A suspended bridge that was supposed to connect two new high-rise buildings and allow cyclists and pedestrians to cross the Nordhavn harbour at a height of 65 metres continues to disappoint.
After the excitement of the project’s initial announcement, the hype was tempered by the revelation that the bridge would not be open to Copenhagen residents or tourists.
Now it looks like it’s not going to happen at all.
Berlingske reported that the developer behind the project, Harbour P/S, has significantly altered its plans for the prestige project along Langelinie.
At a Copenhagen City Council meeting last week, Harbour P/S announced two major changes to the project. To begin with, the developer confirmed that the bridge would not be accessible to the public. It also said, however, that it plans to carry out the project in two stages. In the first phase, it will build the so-called Marble Pier (Marmormolen) on one side of the harbour.
But it will not commit to the second phase of the project, which would entail a second building on the other side of the water and the bridge connecting the buildings.
“The project’s two towers total 60,000 square metres and that is a lot. We are two institutional investors and we both have a standing policy that we only build what we can rent out. We can quite simply not run too large of risks for our members’ money. The other [building] could come about if and when we can rent it out,” Michael Nielen, the CEO of AFP Ejendomme, one of the co-owners of Harbour P/S, told Berlingske.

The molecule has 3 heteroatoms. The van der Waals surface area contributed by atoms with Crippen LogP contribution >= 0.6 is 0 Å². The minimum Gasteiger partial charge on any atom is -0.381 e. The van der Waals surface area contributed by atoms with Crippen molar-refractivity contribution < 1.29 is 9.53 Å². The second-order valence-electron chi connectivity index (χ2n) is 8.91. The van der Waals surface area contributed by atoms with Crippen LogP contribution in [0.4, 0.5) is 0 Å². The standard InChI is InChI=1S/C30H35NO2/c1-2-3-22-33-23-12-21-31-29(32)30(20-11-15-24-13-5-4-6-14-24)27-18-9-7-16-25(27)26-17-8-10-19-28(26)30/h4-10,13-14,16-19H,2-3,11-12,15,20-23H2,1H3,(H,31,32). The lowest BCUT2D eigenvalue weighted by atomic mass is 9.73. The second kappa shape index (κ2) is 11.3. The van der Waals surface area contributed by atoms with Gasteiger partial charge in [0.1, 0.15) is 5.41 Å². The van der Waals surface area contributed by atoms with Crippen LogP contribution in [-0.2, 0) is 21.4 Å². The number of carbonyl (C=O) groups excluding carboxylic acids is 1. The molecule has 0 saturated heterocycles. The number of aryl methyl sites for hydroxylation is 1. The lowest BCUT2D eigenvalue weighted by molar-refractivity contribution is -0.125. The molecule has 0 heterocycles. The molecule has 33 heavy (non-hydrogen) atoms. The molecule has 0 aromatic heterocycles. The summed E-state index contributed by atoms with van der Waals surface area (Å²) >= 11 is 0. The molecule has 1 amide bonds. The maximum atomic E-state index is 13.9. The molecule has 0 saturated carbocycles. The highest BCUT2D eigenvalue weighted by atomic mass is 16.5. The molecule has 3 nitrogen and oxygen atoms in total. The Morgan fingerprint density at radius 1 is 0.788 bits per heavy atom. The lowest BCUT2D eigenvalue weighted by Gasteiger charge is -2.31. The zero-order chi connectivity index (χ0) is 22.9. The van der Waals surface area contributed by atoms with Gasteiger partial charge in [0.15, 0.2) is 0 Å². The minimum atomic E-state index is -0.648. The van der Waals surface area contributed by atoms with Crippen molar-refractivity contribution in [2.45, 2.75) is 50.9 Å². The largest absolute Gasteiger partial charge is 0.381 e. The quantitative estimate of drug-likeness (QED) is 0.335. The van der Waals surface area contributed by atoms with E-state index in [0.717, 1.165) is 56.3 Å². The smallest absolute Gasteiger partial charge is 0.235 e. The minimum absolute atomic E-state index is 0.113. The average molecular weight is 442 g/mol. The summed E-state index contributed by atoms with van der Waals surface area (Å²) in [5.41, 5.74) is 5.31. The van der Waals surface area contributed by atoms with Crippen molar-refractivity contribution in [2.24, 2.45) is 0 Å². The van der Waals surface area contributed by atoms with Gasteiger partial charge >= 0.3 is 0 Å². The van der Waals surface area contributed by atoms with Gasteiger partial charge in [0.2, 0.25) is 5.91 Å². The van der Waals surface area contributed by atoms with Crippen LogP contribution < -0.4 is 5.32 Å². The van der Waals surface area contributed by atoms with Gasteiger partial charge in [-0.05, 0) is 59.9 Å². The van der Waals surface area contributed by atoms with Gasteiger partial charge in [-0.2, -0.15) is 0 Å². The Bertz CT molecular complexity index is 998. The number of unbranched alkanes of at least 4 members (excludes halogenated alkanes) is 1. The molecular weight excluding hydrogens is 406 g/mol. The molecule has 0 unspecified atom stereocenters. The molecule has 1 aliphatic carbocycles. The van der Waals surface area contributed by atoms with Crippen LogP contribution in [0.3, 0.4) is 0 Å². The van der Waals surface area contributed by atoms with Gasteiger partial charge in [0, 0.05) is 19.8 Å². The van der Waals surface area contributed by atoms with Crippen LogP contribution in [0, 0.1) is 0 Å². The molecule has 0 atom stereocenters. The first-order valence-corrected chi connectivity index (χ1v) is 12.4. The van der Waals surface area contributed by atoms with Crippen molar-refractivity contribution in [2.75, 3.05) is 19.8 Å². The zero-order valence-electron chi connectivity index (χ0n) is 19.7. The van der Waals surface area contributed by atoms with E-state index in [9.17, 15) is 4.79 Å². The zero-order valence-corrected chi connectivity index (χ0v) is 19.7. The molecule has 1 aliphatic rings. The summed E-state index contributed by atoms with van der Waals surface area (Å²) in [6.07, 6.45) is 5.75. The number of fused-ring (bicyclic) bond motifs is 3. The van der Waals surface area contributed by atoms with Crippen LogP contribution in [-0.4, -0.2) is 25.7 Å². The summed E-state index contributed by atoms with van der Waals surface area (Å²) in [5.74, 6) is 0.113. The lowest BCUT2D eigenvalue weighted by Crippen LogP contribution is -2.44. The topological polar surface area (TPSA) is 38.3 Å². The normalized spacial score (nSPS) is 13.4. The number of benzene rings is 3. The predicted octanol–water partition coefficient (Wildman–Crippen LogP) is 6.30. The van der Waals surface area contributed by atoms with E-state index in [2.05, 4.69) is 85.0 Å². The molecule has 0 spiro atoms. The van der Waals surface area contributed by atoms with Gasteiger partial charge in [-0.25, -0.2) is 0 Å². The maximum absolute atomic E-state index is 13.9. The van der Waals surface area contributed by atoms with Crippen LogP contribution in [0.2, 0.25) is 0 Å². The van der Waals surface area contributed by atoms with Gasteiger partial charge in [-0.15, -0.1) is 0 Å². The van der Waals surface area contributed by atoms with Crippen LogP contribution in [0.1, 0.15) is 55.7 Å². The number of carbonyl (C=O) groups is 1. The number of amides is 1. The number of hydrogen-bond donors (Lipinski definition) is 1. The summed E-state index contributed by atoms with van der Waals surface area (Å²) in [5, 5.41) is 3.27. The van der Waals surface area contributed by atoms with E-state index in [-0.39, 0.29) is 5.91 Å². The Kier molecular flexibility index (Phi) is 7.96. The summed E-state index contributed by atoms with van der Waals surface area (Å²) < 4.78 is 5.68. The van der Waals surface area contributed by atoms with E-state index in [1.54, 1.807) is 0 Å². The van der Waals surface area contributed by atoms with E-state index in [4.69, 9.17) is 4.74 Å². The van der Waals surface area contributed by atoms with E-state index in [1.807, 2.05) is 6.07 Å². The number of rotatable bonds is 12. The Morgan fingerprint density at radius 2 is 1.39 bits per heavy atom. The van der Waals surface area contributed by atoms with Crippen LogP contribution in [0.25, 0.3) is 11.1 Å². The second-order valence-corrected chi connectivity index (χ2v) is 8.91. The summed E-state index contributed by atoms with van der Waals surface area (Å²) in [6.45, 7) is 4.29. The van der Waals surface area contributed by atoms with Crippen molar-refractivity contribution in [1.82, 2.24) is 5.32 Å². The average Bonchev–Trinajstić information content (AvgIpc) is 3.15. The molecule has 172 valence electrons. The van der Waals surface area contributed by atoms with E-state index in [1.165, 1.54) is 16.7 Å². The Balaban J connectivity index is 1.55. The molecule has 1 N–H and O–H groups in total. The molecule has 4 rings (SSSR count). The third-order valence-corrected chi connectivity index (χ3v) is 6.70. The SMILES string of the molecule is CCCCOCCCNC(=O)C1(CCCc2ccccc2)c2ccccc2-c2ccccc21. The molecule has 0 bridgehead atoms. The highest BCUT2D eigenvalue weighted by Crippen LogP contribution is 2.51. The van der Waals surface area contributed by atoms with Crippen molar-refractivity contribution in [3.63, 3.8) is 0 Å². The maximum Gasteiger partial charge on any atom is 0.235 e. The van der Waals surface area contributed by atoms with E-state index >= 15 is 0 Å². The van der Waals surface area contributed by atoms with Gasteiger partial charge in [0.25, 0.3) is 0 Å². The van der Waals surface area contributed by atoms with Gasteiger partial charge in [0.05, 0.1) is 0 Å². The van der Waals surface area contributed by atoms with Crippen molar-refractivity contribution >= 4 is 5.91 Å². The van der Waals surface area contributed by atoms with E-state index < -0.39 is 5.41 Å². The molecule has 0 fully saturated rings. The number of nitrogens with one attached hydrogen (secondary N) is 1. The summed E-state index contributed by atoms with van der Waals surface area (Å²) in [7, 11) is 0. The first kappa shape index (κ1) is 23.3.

The changes in plans did not sit well with Copenhagen’s deputy mayor for technical affairs, Morten Kabell.
“The consequence is now that instead of realizing an exciting project that would give a lot back to Copenhageners – including an amazing view from the bridge – we get a relatively boring high-rise,” he told Berlingske.
“It is really unfortunate. I think this was pandering to people with a lot of money instead of having a visions on behalf of the city,” Kabell continued.
The 'Copenhagen Gate' project was designed by American architecture firm Steven Holl Architects and first approved in 2008 before being put on ice due to the financial crisis. The idea of the suspended bridge was to allow for daily docking and departures of massive Oslo-bound ferries.